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2 Jurors Now Say Jackson Is Guilty

Times Staff Writers

Two of the 12 jurors who acquitted Michael Jackson of child-molestation charges said Monday that they were pressured to do so by other jurors and now regret their decision.

The jurors -- Eleanor Cook and Ray Hultman -- made their statements to interviewer Rita Cosby on cable network MSNBC.

“People just wouldn’t take their blinders off long enough to really look at all the evidence that was there,” said Hultman, 62, of Santa Maria, Calif., where the trial was held.

As are a number of other jurors, both Hultman and Cook, 79, are planning to write books about their five months on the high-profile case. Cook’s will be titled “Guilty as Sin, Free as a Bird” and Hultman’s will be called “The Deliberator,” according to Larry Garrison, who said he will help co-write both projects.

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Garrison said neither book has a publisher. But Cook plans to share any profits with the charity Feed the Children, Garrison said.

Asked by Cosby whether their statements were motivated by money, both jurors said no.

“I’m speaking out now because I believe it’s never too late to tell the truth,” Cook said.

Jackson was acquitted June 13 of 14 counts in connection with allegations he molested a 13-year-old cancer survivor at his Neverland ranch in the Santa Ynez Valley. His lead defense attorney, Thomas A. Mesereau Jr., discounted the jurors’ interview Monday as “embarrassing and outrageous.”

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“These people voted not guilty 14 times,” said Mesereau, who also appeared on Cosby’s show. “Now, nearly two months after being discharged, they’re changing their tune. I think it’s laughable.”

Reached at his office during the program, Santa Barbara County Dist. Atty. Tom Sneddon said he wasn’t watching the show and would have no comment on what the jurors were saying.

“It’s over with,” he said. “It isn’t going to make any difference what I say or what I feel.”

Prosecutors cannot appeal the acquittal, and overturning one is virtually impossible under the law.

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The jurors’ contention that they were coerced to vote not guilty was disputed by fellow panelist Susan Drake, 51, who was reached at her Santa Ynez home on Monday night.

Drake said that during deliberations, Hultman and Cook “were clear in expressing their feeling he might be guilty but totally clear that the evidence wasn’t there and reasonable doubt prevailed.”

She said that discussions in the jury room were thoughtful and courteous, hardly the intimidating environment her colleagues discussed on television.

“We would ring the bell if more than one person was talking and we would refer to the evidence and talk one at a time and present evidence we thought was appropriate,” she said.

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In their TV appearance, Hultman and Cook tried to distance themselves from the jury’s decision to find Jackson not guilty, which was reached after more than six days of deliberations.

“They’re the ones that let a pedophile go,” Cook said. “We didn’t.”

Hultman speculated that a number of witnesses who offered testimony favorable to Jackson were paid off or otherwise influenced improperly -- an allegation that Mesereau vigorously denied.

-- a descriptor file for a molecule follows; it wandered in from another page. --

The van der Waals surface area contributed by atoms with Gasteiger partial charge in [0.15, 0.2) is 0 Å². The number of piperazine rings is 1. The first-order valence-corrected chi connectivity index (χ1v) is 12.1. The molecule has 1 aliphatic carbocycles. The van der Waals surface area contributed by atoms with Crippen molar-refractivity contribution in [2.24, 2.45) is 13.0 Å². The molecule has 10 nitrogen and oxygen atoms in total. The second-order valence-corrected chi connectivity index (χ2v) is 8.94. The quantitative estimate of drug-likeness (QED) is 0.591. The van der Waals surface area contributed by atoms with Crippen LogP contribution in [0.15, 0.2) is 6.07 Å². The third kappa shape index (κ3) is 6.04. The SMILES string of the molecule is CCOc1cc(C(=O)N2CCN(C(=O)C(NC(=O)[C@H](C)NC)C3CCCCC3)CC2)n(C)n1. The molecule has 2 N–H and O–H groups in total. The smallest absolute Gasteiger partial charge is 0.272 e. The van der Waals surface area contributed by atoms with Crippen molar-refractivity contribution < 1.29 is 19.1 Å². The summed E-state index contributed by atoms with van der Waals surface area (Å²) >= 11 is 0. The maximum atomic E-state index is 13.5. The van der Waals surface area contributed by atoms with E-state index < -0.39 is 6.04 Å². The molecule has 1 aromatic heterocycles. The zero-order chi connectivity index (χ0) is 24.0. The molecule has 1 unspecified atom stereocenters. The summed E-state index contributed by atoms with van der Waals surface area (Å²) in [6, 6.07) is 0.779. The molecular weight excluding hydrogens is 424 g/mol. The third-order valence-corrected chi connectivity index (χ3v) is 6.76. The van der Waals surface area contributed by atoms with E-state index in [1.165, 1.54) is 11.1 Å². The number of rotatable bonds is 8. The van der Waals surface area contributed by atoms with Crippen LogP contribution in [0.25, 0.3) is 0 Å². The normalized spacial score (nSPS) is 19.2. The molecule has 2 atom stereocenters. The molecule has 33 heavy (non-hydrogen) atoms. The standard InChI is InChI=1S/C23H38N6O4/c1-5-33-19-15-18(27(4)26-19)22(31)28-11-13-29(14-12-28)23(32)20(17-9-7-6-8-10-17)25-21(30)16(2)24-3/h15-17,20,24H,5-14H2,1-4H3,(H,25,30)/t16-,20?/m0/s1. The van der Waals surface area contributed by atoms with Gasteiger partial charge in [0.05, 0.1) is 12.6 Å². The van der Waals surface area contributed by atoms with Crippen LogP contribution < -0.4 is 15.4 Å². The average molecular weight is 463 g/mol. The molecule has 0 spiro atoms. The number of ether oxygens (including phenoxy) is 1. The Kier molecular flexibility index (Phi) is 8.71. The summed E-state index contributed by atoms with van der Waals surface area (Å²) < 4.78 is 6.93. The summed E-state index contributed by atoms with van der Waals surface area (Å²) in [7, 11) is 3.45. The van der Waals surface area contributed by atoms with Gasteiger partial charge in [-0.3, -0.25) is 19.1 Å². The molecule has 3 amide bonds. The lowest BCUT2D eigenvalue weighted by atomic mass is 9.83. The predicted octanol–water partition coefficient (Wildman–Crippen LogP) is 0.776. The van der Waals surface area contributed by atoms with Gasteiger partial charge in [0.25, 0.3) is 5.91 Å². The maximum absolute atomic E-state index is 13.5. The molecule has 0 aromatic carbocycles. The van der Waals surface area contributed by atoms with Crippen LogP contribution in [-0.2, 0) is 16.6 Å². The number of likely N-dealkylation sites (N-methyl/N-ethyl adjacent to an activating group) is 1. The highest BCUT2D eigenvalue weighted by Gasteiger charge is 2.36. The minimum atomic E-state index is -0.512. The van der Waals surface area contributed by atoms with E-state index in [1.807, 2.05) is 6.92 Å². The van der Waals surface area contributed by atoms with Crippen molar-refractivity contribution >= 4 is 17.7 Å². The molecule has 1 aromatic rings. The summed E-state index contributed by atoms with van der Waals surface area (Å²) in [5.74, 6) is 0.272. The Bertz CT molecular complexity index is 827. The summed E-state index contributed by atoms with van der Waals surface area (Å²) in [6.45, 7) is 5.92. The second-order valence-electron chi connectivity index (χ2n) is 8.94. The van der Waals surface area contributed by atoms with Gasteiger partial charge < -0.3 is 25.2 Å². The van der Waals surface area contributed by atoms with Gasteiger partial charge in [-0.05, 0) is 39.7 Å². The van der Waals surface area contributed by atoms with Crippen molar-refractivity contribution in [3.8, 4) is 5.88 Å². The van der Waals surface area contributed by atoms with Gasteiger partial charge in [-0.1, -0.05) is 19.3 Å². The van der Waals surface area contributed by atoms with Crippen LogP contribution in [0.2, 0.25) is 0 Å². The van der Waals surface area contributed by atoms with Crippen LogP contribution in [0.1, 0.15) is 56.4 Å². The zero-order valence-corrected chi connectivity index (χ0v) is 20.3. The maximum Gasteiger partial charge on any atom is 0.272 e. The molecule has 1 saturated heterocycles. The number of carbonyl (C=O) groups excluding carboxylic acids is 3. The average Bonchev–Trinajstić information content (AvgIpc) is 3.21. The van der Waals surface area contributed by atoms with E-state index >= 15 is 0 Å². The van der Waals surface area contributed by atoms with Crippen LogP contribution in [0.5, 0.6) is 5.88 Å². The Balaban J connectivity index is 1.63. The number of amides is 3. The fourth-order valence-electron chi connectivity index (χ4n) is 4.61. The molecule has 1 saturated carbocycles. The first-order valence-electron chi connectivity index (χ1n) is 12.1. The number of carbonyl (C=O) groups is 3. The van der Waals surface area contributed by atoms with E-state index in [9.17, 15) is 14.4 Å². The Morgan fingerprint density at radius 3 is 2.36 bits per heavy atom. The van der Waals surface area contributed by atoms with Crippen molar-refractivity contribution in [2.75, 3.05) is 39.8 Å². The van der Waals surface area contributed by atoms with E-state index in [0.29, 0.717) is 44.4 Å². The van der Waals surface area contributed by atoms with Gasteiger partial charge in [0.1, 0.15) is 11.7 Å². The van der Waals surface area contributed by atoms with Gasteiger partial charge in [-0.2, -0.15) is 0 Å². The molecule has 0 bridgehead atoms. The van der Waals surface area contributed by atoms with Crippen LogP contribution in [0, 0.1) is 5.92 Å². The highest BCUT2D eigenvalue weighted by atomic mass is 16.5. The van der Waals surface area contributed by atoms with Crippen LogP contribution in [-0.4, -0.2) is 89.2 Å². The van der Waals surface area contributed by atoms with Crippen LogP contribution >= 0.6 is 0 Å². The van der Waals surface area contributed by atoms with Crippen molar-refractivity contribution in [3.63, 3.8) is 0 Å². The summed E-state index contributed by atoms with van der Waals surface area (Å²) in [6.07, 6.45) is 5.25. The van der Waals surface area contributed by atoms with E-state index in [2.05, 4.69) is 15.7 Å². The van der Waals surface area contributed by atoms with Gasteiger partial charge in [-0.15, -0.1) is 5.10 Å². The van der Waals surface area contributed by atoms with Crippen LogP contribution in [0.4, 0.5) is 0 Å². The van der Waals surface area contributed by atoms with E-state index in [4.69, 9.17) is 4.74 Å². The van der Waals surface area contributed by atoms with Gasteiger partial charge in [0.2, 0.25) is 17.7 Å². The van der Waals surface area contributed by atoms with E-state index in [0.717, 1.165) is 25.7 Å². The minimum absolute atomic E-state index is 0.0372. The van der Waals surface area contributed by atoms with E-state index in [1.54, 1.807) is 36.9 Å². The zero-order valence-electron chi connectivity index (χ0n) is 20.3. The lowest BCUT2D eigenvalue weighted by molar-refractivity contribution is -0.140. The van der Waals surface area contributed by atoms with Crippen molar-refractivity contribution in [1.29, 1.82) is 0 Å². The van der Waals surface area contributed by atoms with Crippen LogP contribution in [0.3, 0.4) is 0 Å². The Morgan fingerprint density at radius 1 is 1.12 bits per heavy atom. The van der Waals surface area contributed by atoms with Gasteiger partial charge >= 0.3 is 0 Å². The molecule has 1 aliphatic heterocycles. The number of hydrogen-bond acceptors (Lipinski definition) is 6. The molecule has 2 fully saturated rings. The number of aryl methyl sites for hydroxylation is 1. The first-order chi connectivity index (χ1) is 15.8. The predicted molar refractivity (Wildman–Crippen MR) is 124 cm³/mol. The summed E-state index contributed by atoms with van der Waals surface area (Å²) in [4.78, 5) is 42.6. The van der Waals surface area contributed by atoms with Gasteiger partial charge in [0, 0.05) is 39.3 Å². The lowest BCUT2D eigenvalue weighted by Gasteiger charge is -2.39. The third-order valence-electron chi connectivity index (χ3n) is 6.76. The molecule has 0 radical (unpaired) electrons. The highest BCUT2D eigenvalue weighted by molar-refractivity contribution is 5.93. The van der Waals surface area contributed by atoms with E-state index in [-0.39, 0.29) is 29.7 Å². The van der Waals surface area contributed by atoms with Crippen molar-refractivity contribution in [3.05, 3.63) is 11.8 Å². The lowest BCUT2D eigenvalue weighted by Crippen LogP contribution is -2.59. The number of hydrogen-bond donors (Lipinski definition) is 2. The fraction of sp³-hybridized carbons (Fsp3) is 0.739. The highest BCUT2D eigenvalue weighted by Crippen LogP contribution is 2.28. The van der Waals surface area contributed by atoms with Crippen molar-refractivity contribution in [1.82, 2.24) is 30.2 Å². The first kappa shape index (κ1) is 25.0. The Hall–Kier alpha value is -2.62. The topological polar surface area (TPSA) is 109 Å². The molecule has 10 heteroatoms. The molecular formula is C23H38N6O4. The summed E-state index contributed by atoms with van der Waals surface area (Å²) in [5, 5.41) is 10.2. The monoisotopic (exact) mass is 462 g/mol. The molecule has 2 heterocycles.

Hultman pointed in particular to the testimony of Deborah Rowe, Jackson’s ex-wife, who stunned prosecutors when she had nothing but good things to say about the singer’s parenting skills.

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From the outset of deliberations, the pair said, they and one other juror -- Katharina Carls of Santa Maria -- argued that Jackson was guilty. They said their fellow jurors refused to compromise and that a couple of them were “star-struck.”

After the verdict was announced, all 12 jurors and eight alternates appeared at a news conference, giving the impression of people who respected one another and who had worked out their differences in a mature way.

But the reality was far different, according to Hultman and Cook. When the group finally arrived at their verdict, Cook said, “the air reeked of hatred. And people were angry. I just felt that they could turn on me any minute and there wasn’t anything I could do about it.”

In their televised interview, the pair provided few specifics of the intimidation they allege. However, they said that the foreman, Paul J. Rodriguez of Santa Maria, called Cook inflexible early in the deliberations and threatened to ask the judge to remove her from the panel.

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Rodriguez could not be reached for comment Monday night. However, Drake defended him, saying the foreman was “very calm” and welcomed debate.

Still, Hultman said that he, too, felt targeted by Rodriguez for his minority viewpoint. He also said he did not want to be blamed for deadlocking the jury and possibly prompting a new trial.

“You’re thinking, ‘I’ve spent five months of my life in this trial and nobody’s going to kick me off of this trial -- until it’s over.’ ”

Cook said she is haunted by guilt and prays every night for Jackson’s teenage accuser.

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“God has forgiven me,” she said, “and now I’m going to have to forgive myself.”

During the broadcast, Cook displayed a T-shirt she had made up with the words “Don’t snap your fingers at me, lady.” Cook uttered the phrase at a post-verdicts news conference in which she criticized the demeanor of one of the prosecutor’s chief witnesses, the accuser’s mother.

Hultman said the trial’s aftermath affected him differently. “I don’t go home feeling guilty,” he said. “I go home feeling angry.”


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